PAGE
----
Royal Navy mine countermeasures vessel HMS Middleton has departed her home port of Portsmouth to undertake operations in the Persian Gulf and wider Middle East.
The ship has recently been fitted with a new mine-hunting command system, and is expected to remain deployed for at least the next two years on Operation Kipion.
Crews from the Second Mine Countermeasures Squadron will operate her in a ‘four months on, four months off’ model which will maximize HMS Middleton’s availability on task.
Having spent much of the past 18 months in an extended refit period in Portsmouth, she is the first of the Hunt-class to be fitted with this new technology, known as ORCA, which improves her ability to locate and destroy mines and keeps the Royal Navy at the leading edge of mine countermeasures capability.
Petty Officer Luke Brady, one of the ship’s two Mine Hunting Directors, said: “ORCA makes it so much easier to find and identify underwater contacts. This means we can classify objects as threatening or non-threatening without necessarily having to send our remote-controlled submersible, Seafox, to investigate further, saving us time and allowing us to focus on clearing genuine mines.”
The first crew to be deploying in HMS Middleton are MCM2 Crew 7, who have recently completed their operational sea training off the coast of Scotland.
This intensive month-long package put the crew through their paces, from dealing with fires and floods, through to gunnery training and counter-mine warfare. This has given the crew both the confidence and competence to embark on this epic journey and arrive ready for whatever tasking is required.
Leading Engineering Technician Reid said: “OST is a great opportunity for people to learn and hone the skills they need to keep the ship floating and fighting. It also allows more experienced members of the crew to develop their leadership skills in a testing environment.
“Despite feeling exhausted by the end of it, we were all also really happy to have passed with good scores.”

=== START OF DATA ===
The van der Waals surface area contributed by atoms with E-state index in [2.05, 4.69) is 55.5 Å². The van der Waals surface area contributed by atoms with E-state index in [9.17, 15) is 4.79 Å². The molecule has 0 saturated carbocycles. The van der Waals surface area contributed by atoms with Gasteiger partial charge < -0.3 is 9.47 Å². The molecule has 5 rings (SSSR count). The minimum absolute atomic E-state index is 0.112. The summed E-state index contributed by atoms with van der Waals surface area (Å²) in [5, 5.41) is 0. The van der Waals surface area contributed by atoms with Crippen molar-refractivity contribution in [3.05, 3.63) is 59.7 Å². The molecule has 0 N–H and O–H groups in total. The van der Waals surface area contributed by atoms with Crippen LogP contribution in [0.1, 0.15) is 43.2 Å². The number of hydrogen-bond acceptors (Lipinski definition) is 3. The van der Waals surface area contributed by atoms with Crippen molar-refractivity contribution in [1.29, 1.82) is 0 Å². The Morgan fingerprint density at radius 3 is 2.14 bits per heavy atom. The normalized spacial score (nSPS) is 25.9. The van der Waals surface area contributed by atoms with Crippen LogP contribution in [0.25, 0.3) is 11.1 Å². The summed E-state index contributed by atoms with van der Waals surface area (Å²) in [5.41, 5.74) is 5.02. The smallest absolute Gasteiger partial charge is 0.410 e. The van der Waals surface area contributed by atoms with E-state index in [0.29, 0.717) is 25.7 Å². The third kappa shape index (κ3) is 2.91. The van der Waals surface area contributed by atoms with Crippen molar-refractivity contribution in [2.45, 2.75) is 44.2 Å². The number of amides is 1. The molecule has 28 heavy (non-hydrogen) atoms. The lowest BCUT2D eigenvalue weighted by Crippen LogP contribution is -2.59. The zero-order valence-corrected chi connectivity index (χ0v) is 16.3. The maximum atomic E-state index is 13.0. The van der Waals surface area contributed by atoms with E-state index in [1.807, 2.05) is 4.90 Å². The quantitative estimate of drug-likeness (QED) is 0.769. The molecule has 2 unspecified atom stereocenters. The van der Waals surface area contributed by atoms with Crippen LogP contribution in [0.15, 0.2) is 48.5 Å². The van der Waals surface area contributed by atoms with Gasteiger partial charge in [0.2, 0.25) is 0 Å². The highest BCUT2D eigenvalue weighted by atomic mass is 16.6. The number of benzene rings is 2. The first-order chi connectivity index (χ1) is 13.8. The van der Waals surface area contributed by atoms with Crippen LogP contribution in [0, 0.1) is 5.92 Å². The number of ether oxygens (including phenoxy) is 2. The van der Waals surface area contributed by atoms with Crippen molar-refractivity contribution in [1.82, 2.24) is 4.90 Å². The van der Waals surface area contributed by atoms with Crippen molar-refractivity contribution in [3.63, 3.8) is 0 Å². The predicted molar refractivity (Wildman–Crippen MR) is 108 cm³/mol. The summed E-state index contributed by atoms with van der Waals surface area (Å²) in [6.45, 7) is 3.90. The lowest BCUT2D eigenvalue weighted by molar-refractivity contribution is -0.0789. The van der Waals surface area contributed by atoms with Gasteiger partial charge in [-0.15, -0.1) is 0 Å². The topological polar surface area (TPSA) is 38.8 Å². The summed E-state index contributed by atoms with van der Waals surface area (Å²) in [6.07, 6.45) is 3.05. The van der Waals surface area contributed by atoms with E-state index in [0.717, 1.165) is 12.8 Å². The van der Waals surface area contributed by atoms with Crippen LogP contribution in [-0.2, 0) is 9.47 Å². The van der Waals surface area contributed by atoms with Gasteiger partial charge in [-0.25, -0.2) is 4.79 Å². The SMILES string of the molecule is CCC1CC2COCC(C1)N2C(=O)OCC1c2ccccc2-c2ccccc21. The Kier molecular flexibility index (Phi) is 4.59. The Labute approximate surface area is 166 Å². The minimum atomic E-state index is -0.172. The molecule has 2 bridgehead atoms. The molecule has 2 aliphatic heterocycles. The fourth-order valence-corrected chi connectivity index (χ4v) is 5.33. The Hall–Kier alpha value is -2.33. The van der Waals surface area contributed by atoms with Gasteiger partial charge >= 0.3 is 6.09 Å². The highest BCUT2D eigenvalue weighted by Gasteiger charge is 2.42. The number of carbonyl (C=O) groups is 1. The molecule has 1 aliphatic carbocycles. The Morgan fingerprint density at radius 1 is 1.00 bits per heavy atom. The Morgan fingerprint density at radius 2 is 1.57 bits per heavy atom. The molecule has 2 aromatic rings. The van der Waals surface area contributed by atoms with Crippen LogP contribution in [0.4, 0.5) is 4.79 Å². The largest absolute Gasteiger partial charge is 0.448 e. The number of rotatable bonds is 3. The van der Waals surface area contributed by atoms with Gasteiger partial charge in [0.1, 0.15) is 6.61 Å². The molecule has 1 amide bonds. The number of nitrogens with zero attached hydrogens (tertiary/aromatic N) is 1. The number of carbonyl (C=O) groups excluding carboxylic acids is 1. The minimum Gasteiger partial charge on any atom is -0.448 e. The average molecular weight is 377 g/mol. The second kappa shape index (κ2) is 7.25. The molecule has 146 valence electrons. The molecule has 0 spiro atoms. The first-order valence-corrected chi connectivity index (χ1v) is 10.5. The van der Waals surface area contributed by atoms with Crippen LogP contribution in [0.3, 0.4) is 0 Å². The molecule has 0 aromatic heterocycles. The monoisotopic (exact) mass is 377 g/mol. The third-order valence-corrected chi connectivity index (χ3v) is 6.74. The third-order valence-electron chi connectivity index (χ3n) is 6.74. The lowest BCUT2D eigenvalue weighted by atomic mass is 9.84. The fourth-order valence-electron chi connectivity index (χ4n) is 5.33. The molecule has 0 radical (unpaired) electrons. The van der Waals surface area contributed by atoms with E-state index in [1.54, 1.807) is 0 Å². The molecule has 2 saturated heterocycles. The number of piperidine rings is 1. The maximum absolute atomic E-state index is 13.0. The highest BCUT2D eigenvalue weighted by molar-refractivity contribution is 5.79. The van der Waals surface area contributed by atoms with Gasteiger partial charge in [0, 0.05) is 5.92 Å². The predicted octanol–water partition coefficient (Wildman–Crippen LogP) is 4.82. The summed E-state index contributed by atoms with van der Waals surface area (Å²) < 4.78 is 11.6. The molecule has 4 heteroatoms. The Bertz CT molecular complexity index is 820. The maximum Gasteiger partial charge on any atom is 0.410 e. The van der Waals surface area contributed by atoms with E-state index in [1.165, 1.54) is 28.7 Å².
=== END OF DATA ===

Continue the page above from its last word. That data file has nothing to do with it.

Despite Covid-19 restrictions preventing a traditional departure ceremony, Commodore Tim Neild CBE, Commander Surface Flotilla, addressed the crew before they departed, and family and friends were gathering in Southsea to wave-off loved ones.
Commanding Officer, Lieutenant Commander Neil Skinner, said: “This has been an extremely long journey to reach this point. The major upgrades achieved in HMS Middleton are testament to the hard work and collaboration between the Royal Navy, BAE Systems, and their supporting partners.
“However, it would not have been possible without the tireless efforts of the crew, supported by their incredible families and friends. They have all maintained their focus and sense of humour in some difficult and challenging circumstances, and now thoroughly deserve the reward of sailing such a capable vessel out on operations. I could not be more proud of the team.”
Following recent sea trials off the south coast of England and west coast of Scotland, ORCA has been cleared for use on operations, giving the green light for HMS Middleton to make the 6,000 miles journey to the Gulf.
HMS Middleton will be joined for the journey by her Faslane-based Sandown cousin, HMS Bangor, who has also been fitted with ORCA. They will be taking over from HMS Brocklesby and Shoreham, ultimately joining up with HMS Chiddingfold and Penzance who arrived in the Gulf last year.
The five other Hunt-class vessels will also be upgraded with ORCA over the coming years.